Charles Campbell, former senior vice-president of the Gulf Oil Corporation says in his letter to the editor ("Free trade destroying the American economy," Aug 23 ) that the American economy is languishing because jobs meant for the American people are now in Bangalore, India, at Infosys, Wipro and Tata, and in China, at Foxconn, an electronics manufacturing giant. His is a myopic rant that doesn't take into account the skills gap that is part of the picture in this country. Although this gap, a global mismatch of talent to jobs available, India and China, it is already here. We don't have enough STEM workers, those well versed in science, technology, engineering and math, the knowledge areas vital for the manufacturing, repair, sales, upkeep and innovation of the products necessary to drive our cutting edge way of life, maintenance of our infrastructure, our quest for alternative energy and our aspirations for green industries.
Eric Spiegel, the American CEO of Siemens Corporation, has appeared on several news programs to say that there are at least 3,200 jobs his company has been unable to fill because suitable workers cannot be found despite a vigorous recruitment program. This is not so in Germany, where students, right out of high school, are trained as apprentices, even as they attend regular classes, to prepare for the global economy.
We have regressive tax rules that don't favor investment in training and development. We need 22 million college graduates by 2018 and we will graduate only 19 million students, several taking 6 years or more to leave college. High school and college drop out rates are much worse in minority communities, among whom science, engineering and technology are not favored subjects.
In developing economies, far more students are far more serious than in the U.S. They have a do or die attitude, tying their entire survival to their education and their skills. They choose difficult subjects to master and they pursue their dreams until success is achieved. Education is also subsidized by government or free in these places. In contrast American education is costly and does not deliver the bang for the bucks spent. A lot of American students attend college to play and party rather than to learn. Excessive use of alcohol and pot dims their minds and dulls their scholastic records and ambitions. Attendance itself is not compulsory. Professors are hands off and distant. Many students cheat while enrolled in expensive universities that are oblivious to their lack of progress and preparation for our economic needs. Add to this toxic brew our aging population, it is clear that catastrophe looms.
What Mr. Campbell doesn't mention is that global corporations are happy to set up shop in America. Infosys workers come to the US on deputations from India and American workers go to Bangalore for cross cultural learning. Many Indian and Chinese corporations, eager to understand how to navigate the American legal system, are employing US law school graduates who are finding it near impossible to land jobs at American corporations. Our college students are all over the world, teaching English, working in foreign universities and schools and doing stints in non profits involved in development and aid. Those less parochial will see there is movement both ways.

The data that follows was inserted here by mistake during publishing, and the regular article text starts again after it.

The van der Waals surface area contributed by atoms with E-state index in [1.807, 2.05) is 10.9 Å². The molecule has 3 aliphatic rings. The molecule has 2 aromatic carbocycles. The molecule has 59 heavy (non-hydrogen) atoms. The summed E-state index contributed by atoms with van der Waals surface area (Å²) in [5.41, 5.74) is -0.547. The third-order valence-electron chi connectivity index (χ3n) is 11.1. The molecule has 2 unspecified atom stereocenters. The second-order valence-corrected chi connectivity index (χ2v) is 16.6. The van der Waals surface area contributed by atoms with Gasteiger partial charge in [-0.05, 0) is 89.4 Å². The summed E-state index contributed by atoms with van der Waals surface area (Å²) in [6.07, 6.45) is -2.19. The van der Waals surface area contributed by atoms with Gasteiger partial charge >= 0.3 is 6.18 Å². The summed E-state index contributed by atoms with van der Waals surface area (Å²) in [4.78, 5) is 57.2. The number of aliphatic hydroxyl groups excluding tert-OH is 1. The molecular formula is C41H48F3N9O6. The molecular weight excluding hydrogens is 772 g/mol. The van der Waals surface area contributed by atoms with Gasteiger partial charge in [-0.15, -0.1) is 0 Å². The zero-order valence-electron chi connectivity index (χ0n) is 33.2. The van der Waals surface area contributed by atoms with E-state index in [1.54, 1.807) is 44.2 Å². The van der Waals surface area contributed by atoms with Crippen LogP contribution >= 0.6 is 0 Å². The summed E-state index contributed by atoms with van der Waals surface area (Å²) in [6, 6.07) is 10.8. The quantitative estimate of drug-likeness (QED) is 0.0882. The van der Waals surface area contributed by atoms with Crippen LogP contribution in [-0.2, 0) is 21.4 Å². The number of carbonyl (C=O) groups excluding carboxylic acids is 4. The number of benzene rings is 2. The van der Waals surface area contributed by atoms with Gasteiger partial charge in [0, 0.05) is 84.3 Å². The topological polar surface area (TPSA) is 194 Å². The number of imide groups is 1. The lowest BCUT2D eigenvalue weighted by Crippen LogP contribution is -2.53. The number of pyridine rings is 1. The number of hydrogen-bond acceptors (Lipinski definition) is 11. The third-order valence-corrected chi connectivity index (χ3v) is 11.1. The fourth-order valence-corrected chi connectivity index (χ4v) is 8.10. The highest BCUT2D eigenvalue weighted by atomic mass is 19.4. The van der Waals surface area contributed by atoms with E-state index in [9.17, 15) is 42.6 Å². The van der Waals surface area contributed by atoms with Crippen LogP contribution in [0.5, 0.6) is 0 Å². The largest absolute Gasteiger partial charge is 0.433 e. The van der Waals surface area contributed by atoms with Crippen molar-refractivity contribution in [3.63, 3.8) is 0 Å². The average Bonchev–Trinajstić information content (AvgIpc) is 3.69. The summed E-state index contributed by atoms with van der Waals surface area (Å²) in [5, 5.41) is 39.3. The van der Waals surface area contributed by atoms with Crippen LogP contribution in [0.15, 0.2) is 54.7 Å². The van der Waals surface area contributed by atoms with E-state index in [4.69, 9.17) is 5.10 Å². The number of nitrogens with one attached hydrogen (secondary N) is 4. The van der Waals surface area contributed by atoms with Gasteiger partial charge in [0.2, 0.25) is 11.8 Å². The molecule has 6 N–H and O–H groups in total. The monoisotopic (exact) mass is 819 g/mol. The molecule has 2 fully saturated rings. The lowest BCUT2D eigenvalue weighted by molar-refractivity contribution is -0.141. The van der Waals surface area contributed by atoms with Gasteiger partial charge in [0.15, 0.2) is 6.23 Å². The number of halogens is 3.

It could be argued that our skills gap itself is a result of a massive jobs transfer to developing economies by American corporations, greedy for profits and cheap labor, the maxim being, "What you don't use, you lose". But when a global corporation like Siemens, with headquarters in Germany, says that it wants its US division to take off but cannot find enough workers, that means we are not merely plagued by a skills atrophy, we also suffer because our education system is not providing the fundamental sought after engineering and math skills from the outset.
There is a raucous but ignorant faction in America that would like to see the H1B visa program abrogated. But this group may not be aware that while foreign born workers make up only 8 percent of our labor market, they are responsible for more than 50 percent of the patent applications put forward by American corporations. IBM's Dharmendra Modha, an award winning, Indian born scientist, educated in IIT, Mumbai, was the project leader of IBM's "brain chip" with capacity to simulate the human brain. He is but one example of imported scientists who are enriching the American technology scene. Why should IBM not tap this man's genius? I am sure IBM looked long and hard before they hired Mr. Modha and I am sure he competed with several American born applicants to bag his coveted position.
Sure, free trade is a Darwinian process but in a couple of decades the globe's entire work force, including the ones in India and China, will be affected. Those with contempt for hard work and education, those unprepared for change and novel ideas and those who refuse to train in unfamiliar skills are all in jeopardy. Corporate greed is only part of the story.
Usha Nellore, Bel AirCopyright © 2015, Los Angeles Times